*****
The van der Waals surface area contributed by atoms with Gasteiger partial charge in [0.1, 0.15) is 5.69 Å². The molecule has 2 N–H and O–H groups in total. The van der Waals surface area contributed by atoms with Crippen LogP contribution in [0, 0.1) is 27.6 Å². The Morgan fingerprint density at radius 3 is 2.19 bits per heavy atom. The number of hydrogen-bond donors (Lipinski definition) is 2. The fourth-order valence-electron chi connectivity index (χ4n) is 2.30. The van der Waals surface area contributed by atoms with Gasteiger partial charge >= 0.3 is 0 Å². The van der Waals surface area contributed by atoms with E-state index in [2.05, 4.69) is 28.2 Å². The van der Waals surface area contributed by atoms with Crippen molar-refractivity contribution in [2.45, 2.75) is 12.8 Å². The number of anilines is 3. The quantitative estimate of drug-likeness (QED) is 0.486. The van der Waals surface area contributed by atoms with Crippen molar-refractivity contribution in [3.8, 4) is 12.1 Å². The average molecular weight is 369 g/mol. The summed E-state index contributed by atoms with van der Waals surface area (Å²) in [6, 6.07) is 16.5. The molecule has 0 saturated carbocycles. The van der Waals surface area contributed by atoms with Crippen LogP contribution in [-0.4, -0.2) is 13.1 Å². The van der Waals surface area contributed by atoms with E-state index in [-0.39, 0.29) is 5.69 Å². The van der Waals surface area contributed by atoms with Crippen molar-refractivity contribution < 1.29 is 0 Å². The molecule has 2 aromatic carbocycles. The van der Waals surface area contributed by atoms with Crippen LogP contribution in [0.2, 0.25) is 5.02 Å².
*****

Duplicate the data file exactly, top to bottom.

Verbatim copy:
The van der Waals surface area contributed by atoms with Gasteiger partial charge in [0.1, 0.15) is 5.69 Å². The molecule has 2 N–H and O–H groups in total. The van der Waals surface area contributed by atoms with Crippen LogP contribution in [0, 0.1) is 27.6 Å². The Morgan fingerprint density at radius 3 is 2.19 bits per heavy atom. The number of hydrogen-bond donors (Lipinski definition) is 2. The fourth-order valence-electron chi connectivity index (χ4n) is 2.30. The van der Waals surface area contributed by atoms with Gasteiger partial charge >= 0.3 is 0 Å². The van der Waals surface area contributed by atoms with E-state index in [2.05, 4.69) is 28.2 Å². The van der Waals surface area contributed by atoms with Crippen molar-refractivity contribution in [2.45, 2.75) is 12.8 Å². The number of anilines is 3. The quantitative estimate of drug-likeness (QED) is 0.486. The van der Waals surface area contributed by atoms with Crippen molar-refractivity contribution in [3.8, 4) is 12.1 Å². The average molecular weight is 369 g/mol. The summed E-state index contributed by atoms with van der Waals surface area (Å²) in [6, 6.07) is 16.5. The molecule has 0 saturated carbocycles. The van der Waals surface area contributed by atoms with Crippen LogP contribution in [-0.4, -0.2) is 13.1 Å². The van der Waals surface area contributed by atoms with E-state index in [-0.39, 0.29) is 5.69 Å². The van der Waals surface area contributed by atoms with Crippen molar-refractivity contribution < 1.29 is 0 Å². The molecule has 2 aromatic carbocycles. The van der Waals surface area contributed by atoms with Crippen LogP contribution in [0.2, 0.25) is 5.02 Å².